manner it may be truthfully said that they are together, resting in peace in that quiet spot by the side of the road near the lake
they knew so well and so fondly in their youth. Nathan was buried at Chattanooga. So the marker at Washington Cemetery, "back home"
is there in his honor and memory. Nathan was blown up in a powder magazine at Memphis during the war. He had enlisted in Company D,
9th Indiana Regiment.
His brother William was with him in the same company and regiment, as were also boys from his home neighborhood,
among them FRANCIS M. PARKER, and GEORGE and DANIEL PEEBLES [PEEPLES]. WILLIAM RECTOR was transferred from Libby Prison, we are told, came home,
and died soon afterward.
SILAS RECTOR was enlisted in Company C, 48th Regiment. WILLIAM and PETER SPANGLER were among the neighbor boys who were his comrades
in that company. We find NATHAN RECTOR serving as a Corporal in the 21st Battery, Light Infantry. JAMES L. MOSHER was a Private in
the same outfit.
LEWIS C. RECTOR, father of Nathan W., enlisted on November 8, 1861, to serve three years. He was mustered in at Goshen, Indiana,
December 24, 1861. He became a Corporal in Company C, 48th Regiment, Indiana Volunteers, in which many Marshall County boys were
enlisted. He was promoted to First Sergeant and to Second Lieutenant, but was never mustered in the higher grade. He was in the thick
of the fray, and was wounded three times, by gunshot, in leg and lung at Mission Ridge. These wounds were the cause of his death,
eventually; lung trouble set in and he never regained his old-time strength. He saw service at the Siege of Vicksburg. He was in
attendance at Lee's surrender at Appomattox Court House, and stood behind Grant on that occasion. Having been veteran-ized home, he
organized a company at Warsaw, re-enlisting as a veteran. January 1, 1864. He was finally discharged at Louisville. Kentucky, July
15, 1865, as First Sergeant. His death occurred at Maxinkuckee, December 10, 1884, at the age of 48 years, 10 months and 20 days,
and he was laid to rest in Washington Cemetery.
The children of LEWIS C. and SARAH A. RECTOR were eight in number, two of whom are now living: Nathan W. of Culver
Ida May, who married FRANK PARKER and who now lives at Maxinkuckee.
SARAH A. (SMITH) RECTOR died at Maxinkuckee in 1927. She was a daughter of MOSES SMITH, an early resident of the Maxinkuckee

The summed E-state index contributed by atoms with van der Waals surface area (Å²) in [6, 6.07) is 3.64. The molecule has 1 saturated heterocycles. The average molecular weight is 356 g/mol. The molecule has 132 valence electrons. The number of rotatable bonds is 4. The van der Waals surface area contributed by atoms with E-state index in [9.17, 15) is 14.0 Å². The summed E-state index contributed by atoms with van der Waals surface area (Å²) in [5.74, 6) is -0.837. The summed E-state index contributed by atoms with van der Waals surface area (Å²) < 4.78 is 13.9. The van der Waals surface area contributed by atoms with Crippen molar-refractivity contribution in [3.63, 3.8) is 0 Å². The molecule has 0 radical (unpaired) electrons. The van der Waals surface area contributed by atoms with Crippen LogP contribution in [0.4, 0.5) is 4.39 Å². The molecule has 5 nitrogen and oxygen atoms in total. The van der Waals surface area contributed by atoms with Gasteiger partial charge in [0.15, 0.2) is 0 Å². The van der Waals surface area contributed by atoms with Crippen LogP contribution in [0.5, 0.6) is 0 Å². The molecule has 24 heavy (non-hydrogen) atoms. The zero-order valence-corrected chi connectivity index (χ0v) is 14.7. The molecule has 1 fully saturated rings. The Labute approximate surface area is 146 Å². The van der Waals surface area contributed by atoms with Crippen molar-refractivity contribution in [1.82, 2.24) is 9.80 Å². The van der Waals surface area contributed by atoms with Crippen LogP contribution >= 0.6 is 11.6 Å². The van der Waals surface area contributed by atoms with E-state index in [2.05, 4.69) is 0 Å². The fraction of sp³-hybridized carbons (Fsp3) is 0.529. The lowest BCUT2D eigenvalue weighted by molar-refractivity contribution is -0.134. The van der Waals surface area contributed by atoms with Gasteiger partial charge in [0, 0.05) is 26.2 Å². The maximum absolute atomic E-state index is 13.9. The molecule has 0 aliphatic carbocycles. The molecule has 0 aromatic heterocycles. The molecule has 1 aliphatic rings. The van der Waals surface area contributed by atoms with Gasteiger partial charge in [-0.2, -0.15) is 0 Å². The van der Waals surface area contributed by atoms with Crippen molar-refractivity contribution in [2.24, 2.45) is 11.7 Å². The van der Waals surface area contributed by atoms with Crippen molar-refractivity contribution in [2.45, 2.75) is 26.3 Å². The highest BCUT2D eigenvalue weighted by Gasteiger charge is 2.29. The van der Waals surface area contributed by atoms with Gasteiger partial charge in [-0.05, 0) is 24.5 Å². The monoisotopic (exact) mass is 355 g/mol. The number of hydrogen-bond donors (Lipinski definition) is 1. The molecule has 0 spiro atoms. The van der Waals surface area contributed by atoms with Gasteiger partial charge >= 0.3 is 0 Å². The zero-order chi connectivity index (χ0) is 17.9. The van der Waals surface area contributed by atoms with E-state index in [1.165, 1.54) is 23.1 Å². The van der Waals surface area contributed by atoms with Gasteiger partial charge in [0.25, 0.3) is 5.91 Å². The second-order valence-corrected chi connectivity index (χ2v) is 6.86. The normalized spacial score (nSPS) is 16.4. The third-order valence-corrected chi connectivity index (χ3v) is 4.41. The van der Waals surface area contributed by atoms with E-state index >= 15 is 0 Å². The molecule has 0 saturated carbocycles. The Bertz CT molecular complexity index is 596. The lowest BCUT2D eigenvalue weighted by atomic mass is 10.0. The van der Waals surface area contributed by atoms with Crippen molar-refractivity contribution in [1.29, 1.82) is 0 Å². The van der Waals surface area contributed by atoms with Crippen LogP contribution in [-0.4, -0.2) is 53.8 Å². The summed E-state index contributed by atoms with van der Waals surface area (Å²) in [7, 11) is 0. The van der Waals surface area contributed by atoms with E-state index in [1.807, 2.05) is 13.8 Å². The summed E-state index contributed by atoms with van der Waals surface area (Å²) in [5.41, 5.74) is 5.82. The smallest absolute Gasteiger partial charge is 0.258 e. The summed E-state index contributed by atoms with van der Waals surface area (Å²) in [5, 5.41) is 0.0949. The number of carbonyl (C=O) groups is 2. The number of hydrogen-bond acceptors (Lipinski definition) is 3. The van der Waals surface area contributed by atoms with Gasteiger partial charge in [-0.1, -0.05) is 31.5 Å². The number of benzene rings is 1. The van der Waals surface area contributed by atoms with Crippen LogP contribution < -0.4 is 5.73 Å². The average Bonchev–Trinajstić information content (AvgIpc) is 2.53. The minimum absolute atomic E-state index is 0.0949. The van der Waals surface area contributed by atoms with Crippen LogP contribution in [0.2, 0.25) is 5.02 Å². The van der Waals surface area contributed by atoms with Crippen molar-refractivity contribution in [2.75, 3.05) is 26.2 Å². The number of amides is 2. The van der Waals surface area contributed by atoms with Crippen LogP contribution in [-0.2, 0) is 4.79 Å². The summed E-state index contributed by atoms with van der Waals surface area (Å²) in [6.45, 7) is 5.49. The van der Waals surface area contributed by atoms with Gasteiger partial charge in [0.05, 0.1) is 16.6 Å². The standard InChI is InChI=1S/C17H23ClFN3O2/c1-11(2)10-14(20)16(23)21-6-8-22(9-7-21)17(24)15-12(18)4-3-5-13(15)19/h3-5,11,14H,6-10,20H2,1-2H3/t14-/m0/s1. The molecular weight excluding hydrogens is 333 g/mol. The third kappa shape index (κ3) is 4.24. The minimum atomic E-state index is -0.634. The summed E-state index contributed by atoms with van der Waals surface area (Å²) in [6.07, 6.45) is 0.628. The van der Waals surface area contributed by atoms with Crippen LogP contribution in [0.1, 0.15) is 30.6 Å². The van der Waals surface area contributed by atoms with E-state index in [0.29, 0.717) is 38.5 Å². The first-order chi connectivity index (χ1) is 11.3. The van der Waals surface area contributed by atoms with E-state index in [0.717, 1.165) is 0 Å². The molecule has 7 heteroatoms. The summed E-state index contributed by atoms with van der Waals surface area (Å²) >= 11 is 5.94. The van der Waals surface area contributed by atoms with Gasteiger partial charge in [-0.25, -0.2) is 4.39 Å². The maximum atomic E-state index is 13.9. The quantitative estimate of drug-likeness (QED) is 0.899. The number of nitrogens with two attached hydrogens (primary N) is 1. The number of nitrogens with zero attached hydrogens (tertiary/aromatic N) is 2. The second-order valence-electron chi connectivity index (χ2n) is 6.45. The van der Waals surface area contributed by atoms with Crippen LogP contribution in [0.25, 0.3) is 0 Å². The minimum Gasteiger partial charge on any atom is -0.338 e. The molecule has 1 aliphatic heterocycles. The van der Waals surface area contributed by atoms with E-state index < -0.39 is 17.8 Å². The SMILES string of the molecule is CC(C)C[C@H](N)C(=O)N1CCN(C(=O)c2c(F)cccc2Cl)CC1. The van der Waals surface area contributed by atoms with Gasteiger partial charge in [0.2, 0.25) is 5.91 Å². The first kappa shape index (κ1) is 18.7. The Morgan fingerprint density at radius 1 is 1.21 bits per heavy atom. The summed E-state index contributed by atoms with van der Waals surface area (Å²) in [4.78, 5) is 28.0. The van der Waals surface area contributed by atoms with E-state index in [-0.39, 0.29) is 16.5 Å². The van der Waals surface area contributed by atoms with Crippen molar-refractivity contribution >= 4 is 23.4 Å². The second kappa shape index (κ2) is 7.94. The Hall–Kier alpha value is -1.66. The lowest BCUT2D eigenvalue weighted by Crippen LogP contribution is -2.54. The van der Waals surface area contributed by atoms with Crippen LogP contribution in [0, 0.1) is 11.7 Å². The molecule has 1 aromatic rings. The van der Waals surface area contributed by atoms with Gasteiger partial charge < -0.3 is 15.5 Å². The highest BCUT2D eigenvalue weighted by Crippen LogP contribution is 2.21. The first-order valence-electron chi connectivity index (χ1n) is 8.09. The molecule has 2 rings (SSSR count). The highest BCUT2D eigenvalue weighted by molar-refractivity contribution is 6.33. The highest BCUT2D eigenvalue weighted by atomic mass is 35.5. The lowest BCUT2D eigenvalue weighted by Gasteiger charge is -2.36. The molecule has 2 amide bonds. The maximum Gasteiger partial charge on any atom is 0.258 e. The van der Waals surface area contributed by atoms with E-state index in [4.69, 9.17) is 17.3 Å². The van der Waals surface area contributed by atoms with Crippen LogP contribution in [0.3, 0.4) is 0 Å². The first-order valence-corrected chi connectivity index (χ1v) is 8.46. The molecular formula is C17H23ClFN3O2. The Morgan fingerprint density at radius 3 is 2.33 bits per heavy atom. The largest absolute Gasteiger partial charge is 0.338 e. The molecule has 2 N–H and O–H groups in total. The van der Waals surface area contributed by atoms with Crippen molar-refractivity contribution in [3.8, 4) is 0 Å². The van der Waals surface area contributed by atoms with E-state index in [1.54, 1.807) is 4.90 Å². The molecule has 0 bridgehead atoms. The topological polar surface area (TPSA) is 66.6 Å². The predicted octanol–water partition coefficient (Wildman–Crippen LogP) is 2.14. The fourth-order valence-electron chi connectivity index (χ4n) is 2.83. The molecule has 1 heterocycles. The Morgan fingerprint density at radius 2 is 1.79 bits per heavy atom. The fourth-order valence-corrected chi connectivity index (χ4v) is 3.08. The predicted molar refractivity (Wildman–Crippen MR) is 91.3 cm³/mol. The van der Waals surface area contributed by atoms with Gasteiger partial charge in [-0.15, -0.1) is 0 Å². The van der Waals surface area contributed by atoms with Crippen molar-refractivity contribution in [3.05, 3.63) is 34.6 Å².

neighborhood. Sarah had one brother. His name was also MOSES SMITH. Like the majority of the people in the region just east of the
lake, the Smiths were staunch in their support of the Union cause during the Civil War and were represented in that struggle by
WILLIAM C. SMITH, who died in the Service.
It has been said of her: "Sister RECTOR was of Scotch-Irish descent, with a primitive instinct which took root, and has accomplished
her share in laying the foundations of the commonwealth. At an early age she was left with the cares of a home by the death of her
mother. In a little house, near the site of the Maxinkuckee Store, she was married. When not long in her new home the dark clouds of
the Civil War threatened to obscure her view of brightness. Her husband bade goodbye to her and the eldest son, Samuel. He went to
the front; while he was in Camp Ellis a daughter was born, ELIZABETH ELLIS (GARVER). She kept the good faith and when the cruel war
was over, the family moved to Ottumwa, Iowa, where they resided for a number of years. Returning later to Maxinkuckee, she spent the
remaining years of her life there. In the summer colony, she kept hotel. Her guest-friends were legion. As years advanced she was
forced to give up this work she so much enjoyed, and accepted the care and companionship of her children. One of the finest tributes
to the life of Grandma RECTOR was her love and interest in youth. No child knew her but loved her. She grew old graciously. Her love
of the beautiful made her presence a bright spot wherever she was."